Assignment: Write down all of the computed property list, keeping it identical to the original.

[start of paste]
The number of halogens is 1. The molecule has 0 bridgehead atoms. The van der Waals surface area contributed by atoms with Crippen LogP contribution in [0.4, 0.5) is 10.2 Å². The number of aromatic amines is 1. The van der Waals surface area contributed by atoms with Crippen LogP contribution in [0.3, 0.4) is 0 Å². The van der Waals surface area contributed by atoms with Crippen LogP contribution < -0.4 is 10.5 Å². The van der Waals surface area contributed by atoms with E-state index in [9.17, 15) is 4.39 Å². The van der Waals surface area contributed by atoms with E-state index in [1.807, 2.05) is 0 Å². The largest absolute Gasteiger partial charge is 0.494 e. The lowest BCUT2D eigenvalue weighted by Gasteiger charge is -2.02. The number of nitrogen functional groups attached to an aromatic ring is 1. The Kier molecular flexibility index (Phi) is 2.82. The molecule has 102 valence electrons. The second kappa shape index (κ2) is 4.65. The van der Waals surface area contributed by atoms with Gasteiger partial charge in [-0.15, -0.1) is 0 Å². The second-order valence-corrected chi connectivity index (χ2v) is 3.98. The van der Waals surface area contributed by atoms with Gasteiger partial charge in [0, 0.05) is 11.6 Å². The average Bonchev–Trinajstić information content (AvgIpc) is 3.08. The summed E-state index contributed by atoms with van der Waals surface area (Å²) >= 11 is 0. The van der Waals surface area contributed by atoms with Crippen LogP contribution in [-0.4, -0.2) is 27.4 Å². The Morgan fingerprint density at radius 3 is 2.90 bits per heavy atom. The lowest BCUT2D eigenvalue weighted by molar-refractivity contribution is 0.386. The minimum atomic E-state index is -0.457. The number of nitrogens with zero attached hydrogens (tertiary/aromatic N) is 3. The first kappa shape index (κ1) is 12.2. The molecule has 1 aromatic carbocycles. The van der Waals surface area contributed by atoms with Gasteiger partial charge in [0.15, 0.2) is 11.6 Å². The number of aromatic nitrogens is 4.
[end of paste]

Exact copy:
The number of halogens is 1. The molecule has 0 bridgehead atoms. The van der Waals surface area contributed by atoms with Crippen LogP contribution in [0.4, 0.5) is 10.2 Å². The number of aromatic amines is 1. The van der Waals surface area contributed by atoms with Crippen LogP contribution in [0.3, 0.4) is 0 Å². The van der Waals surface area contributed by atoms with Crippen LogP contribution < -0.4 is 10.5 Å². The van der Waals surface area contributed by atoms with E-state index in [9.17, 15) is 4.39 Å². The van der Waals surface area contributed by atoms with E-state index in [1.807, 2.05) is 0 Å². The largest absolute Gasteiger partial charge is 0.494 e. The lowest BCUT2D eigenvalue weighted by Gasteiger charge is -2.02. The number of nitrogen functional groups attached to an aromatic ring is 1. The Kier molecular flexibility index (Phi) is 2.82. The molecule has 102 valence electrons. The second kappa shape index (κ2) is 4.65. The van der Waals surface area contributed by atoms with Gasteiger partial charge in [-0.15, -0.1) is 0 Å². The second-order valence-corrected chi connectivity index (χ2v) is 3.98. The van der Waals surface area contributed by atoms with Gasteiger partial charge in [0, 0.05) is 11.6 Å². The average Bonchev–Trinajstić information content (AvgIpc) is 3.08. The summed E-state index contributed by atoms with van der Waals surface area (Å²) >= 11 is 0. The van der Waals surface area contributed by atoms with Crippen LogP contribution in [-0.4, -0.2) is 27.4 Å². The Morgan fingerprint density at radius 3 is 2.90 bits per heavy atom. The lowest BCUT2D eigenvalue weighted by molar-refractivity contribution is 0.386. The minimum atomic E-state index is -0.457. The number of nitrogens with zero attached hydrogens (tertiary/aromatic N) is 3. The first kappa shape index (κ1) is 12.2. The molecule has 1 aromatic carbocycles. The van der Waals surface area contributed by atoms with Gasteiger partial charge in [0.15, 0.2) is 11.6 Å². The number of aromatic nitrogens is 4.